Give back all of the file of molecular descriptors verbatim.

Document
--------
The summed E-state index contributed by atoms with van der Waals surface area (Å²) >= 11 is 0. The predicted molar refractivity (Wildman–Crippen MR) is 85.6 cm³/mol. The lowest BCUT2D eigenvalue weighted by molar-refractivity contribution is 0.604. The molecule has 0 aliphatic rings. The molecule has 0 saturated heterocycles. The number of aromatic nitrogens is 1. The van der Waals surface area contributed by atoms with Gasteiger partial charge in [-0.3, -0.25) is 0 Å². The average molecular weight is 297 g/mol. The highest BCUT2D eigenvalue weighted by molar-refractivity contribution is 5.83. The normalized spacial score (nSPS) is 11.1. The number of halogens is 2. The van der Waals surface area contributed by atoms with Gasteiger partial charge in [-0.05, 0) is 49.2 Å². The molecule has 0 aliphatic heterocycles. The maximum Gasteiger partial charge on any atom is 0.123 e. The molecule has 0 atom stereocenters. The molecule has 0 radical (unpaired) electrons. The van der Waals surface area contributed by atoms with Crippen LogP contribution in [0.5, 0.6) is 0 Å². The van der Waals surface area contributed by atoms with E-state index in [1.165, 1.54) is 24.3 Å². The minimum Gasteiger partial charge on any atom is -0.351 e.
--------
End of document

The summed E-state index contributed by atoms with van der Waals surface area (Å²) >= 11 is 0. The predicted molar refractivity (Wildman–Crippen MR) is 85.6 cm³/mol. The lowest BCUT2D eigenvalue weighted by molar-refractivity contribution is 0.604. The molecule has 0 aliphatic rings. The molecule has 0 saturated heterocycles. The number of aromatic nitrogens is 1. The van der Waals surface area contributed by atoms with Gasteiger partial charge in [-0.3, -0.25) is 0 Å². The average molecular weight is 297 g/mol. The highest BCUT2D eigenvalue weighted by molar-refractivity contribution is 5.83. The normalized spacial score (nSPS) is 11.1. The number of halogens is 2. The van der Waals surface area contributed by atoms with Gasteiger partial charge in [-0.05, 0) is 49.2 Å². The molecule has 0 aliphatic heterocycles. The maximum Gasteiger partial charge on any atom is 0.123 e. The molecule has 0 atom stereocenters. The molecule has 0 radical (unpaired) electrons. The van der Waals surface area contributed by atoms with Crippen LogP contribution in [0.5, 0.6) is 0 Å². The van der Waals surface area contributed by atoms with E-state index in [1.165, 1.54) is 24.3 Å². The minimum Gasteiger partial charge on any atom is -0.351 e.